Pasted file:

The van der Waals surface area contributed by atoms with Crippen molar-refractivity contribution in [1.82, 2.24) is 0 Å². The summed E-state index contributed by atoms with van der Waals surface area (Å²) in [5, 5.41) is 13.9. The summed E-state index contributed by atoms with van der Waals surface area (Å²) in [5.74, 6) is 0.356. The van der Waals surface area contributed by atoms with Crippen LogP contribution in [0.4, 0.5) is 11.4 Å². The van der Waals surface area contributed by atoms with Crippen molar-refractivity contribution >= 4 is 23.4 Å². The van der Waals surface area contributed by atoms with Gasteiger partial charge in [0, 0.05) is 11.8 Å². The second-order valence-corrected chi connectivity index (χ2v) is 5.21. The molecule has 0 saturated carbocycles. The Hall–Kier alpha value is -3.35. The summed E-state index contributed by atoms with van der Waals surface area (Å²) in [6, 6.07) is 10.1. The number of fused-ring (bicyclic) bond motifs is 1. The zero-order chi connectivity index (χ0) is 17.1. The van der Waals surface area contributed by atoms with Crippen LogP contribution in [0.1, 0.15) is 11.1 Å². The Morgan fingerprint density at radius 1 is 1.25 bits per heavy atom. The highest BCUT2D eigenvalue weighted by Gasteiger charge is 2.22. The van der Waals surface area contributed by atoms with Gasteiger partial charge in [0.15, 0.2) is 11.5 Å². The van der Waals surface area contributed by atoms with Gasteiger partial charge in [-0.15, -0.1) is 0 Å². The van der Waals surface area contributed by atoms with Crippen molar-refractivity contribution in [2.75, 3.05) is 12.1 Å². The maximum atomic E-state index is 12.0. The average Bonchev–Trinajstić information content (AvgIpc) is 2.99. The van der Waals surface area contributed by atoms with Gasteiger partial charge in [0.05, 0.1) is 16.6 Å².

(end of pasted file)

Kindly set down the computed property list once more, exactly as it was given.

The van der Waals surface area contributed by atoms with Crippen molar-refractivity contribution in [1.82, 2.24) is 0 Å². The summed E-state index contributed by atoms with van der Waals surface area (Å²) in [5, 5.41) is 13.9. The summed E-state index contributed by atoms with van der Waals surface area (Å²) in [5.74, 6) is 0.356. The van der Waals surface area contributed by atoms with Crippen LogP contribution in [0.4, 0.5) is 11.4 Å². The van der Waals surface area contributed by atoms with Crippen molar-refractivity contribution >= 4 is 23.4 Å². The van der Waals surface area contributed by atoms with Gasteiger partial charge in [0, 0.05) is 11.8 Å². The second-order valence-corrected chi connectivity index (χ2v) is 5.21. The molecule has 0 saturated carbocycles. The Hall–Kier alpha value is -3.35. The summed E-state index contributed by atoms with van der Waals surface area (Å²) in [6, 6.07) is 10.1. The number of fused-ring (bicyclic) bond motifs is 1. The zero-order chi connectivity index (χ0) is 17.1. The van der Waals surface area contributed by atoms with Crippen LogP contribution in [0.1, 0.15) is 11.1 Å². The Morgan fingerprint density at radius 1 is 1.25 bits per heavy atom. The highest BCUT2D eigenvalue weighted by Gasteiger charge is 2.22. The van der Waals surface area contributed by atoms with Gasteiger partial charge in [0.15, 0.2) is 11.5 Å². The van der Waals surface area contributed by atoms with Gasteiger partial charge in [-0.15, -0.1) is 0 Å². The van der Waals surface area contributed by atoms with Crippen molar-refractivity contribution in [2.75, 3.05) is 12.1 Å². The maximum atomic E-state index is 12.0. The average Bonchev–Trinajstić information content (AvgIpc) is 2.99. The van der Waals surface area contributed by atoms with Gasteiger partial charge in [0.05, 0.1) is 16.6 Å².